In previous studies, Gram-positive, Gram-negative pathogenic and spoilage strains, as well as strains of potential histamine-producing bacterial species have been analyzed by MALDI-TOF MS and characteristic peaks have been determined [9-11,13-19]. The aim of the study was to identify the proteins corresponding to those peaks and to test for their specificity. For this purpose, different approaches have been applied. In a first one, the peak mass lists obtained by MALDI-TOF MS have been submitted to the Rapid Microorganism Identification Database (https://www.rmidb.org/) [20,21]. This web-tool compares the experimentally determined masses to theoretically calculated protein masses present in databases and identifies the corresponding species based on the number of protein matches. As a result the matched peaks are listed with their corresponding proteins.
In a second approach, single peaks have been identified by the TagIdent tool (https://web.expasy.org/tagident/) that searches against protein databases of experimentally and theoretically determined protein masses . The search was restricted to the corresponding bacterial species and taking into account a mass tolerance of 1% of the m/z value. For every peak the m/z values after removal of a proton (-1 Da), considering possible methionine loss (+131 Da), single methylation (-14 Da) or both (+117 Da) modifications, were searched against the database .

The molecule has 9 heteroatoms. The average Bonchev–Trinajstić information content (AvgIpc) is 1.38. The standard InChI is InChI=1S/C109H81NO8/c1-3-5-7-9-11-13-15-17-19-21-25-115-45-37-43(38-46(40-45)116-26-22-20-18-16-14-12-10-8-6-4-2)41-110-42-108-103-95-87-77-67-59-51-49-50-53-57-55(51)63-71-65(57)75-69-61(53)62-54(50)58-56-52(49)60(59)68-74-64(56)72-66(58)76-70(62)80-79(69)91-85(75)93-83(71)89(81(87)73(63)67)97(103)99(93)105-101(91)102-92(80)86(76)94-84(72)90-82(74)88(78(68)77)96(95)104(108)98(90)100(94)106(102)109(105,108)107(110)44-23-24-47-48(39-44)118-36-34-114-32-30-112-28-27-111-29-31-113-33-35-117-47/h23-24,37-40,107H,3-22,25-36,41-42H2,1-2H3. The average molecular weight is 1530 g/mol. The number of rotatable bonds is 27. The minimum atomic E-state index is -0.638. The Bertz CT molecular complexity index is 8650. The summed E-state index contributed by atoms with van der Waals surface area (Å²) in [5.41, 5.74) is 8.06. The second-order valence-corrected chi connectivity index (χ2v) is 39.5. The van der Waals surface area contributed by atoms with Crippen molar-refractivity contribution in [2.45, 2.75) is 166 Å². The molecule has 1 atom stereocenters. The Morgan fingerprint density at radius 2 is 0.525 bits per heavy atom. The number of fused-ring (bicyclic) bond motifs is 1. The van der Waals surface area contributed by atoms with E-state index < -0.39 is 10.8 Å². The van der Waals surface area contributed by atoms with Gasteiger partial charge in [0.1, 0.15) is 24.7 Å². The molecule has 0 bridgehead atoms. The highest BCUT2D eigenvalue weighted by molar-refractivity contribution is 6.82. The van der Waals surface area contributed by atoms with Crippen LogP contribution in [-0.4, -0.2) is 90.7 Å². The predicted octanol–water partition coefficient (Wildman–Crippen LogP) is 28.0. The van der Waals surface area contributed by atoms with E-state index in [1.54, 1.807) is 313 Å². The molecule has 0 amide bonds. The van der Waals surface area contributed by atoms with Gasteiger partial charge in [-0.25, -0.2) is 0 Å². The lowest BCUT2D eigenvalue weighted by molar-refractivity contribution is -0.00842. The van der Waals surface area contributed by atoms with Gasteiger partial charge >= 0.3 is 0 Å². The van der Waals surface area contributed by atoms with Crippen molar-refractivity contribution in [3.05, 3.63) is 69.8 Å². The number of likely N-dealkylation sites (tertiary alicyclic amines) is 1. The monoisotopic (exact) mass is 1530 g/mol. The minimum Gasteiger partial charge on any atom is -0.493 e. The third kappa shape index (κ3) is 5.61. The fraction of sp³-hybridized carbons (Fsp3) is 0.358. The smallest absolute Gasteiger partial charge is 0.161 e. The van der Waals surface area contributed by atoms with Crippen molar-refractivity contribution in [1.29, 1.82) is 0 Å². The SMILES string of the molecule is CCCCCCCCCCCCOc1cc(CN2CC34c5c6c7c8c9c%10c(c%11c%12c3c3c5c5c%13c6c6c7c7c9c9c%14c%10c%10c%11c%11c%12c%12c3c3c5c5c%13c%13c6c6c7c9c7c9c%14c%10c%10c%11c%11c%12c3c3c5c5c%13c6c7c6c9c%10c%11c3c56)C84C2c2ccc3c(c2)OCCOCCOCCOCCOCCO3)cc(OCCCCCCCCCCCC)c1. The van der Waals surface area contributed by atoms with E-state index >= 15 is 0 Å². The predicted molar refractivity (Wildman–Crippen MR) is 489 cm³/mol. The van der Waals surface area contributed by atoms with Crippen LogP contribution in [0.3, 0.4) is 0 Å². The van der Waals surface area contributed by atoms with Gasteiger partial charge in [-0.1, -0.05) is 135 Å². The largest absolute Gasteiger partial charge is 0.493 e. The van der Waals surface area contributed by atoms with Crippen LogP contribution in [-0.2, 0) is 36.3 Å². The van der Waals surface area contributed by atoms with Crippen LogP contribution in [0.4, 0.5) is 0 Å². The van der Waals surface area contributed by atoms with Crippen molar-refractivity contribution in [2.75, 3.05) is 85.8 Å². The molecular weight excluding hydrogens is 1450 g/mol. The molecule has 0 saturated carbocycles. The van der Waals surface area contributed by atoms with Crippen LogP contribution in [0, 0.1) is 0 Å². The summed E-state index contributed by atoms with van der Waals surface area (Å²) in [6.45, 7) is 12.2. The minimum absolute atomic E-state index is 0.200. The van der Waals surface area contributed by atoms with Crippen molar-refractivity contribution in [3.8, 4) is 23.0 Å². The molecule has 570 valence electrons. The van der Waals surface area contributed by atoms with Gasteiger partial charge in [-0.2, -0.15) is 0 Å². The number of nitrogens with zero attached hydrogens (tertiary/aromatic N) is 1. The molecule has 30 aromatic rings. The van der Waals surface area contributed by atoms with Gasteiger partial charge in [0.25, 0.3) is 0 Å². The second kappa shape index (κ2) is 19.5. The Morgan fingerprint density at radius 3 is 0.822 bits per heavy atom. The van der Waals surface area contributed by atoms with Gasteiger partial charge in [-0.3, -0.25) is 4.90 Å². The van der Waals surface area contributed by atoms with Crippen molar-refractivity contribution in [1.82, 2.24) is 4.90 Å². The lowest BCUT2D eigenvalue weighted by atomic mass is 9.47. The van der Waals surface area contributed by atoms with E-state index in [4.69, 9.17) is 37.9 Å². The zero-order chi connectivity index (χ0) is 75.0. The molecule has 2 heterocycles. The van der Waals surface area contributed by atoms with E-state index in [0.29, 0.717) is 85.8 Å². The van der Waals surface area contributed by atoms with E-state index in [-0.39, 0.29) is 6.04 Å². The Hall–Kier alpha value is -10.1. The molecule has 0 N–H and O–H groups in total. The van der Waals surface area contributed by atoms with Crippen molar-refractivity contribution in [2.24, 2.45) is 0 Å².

A number of characteristic peak masses could be assigned to ribosomal proteins by these two approaches. Nevertheless, identification was not always successful. In such cases, the molecular weight of homologous protein sequences obtained from genome sequence databases has been determined by the Compute pI/Mw tool  and assigned to the corresponding peaks, taking into account possible modifications, as mentioned before. Sequence alignment, using ClustalW , was performed for the determined proteins and different studied species, in order to detect differences and specificities that may result in mass shifts and specific peptides.
Results and Discussion
Pathogenic strains included and culture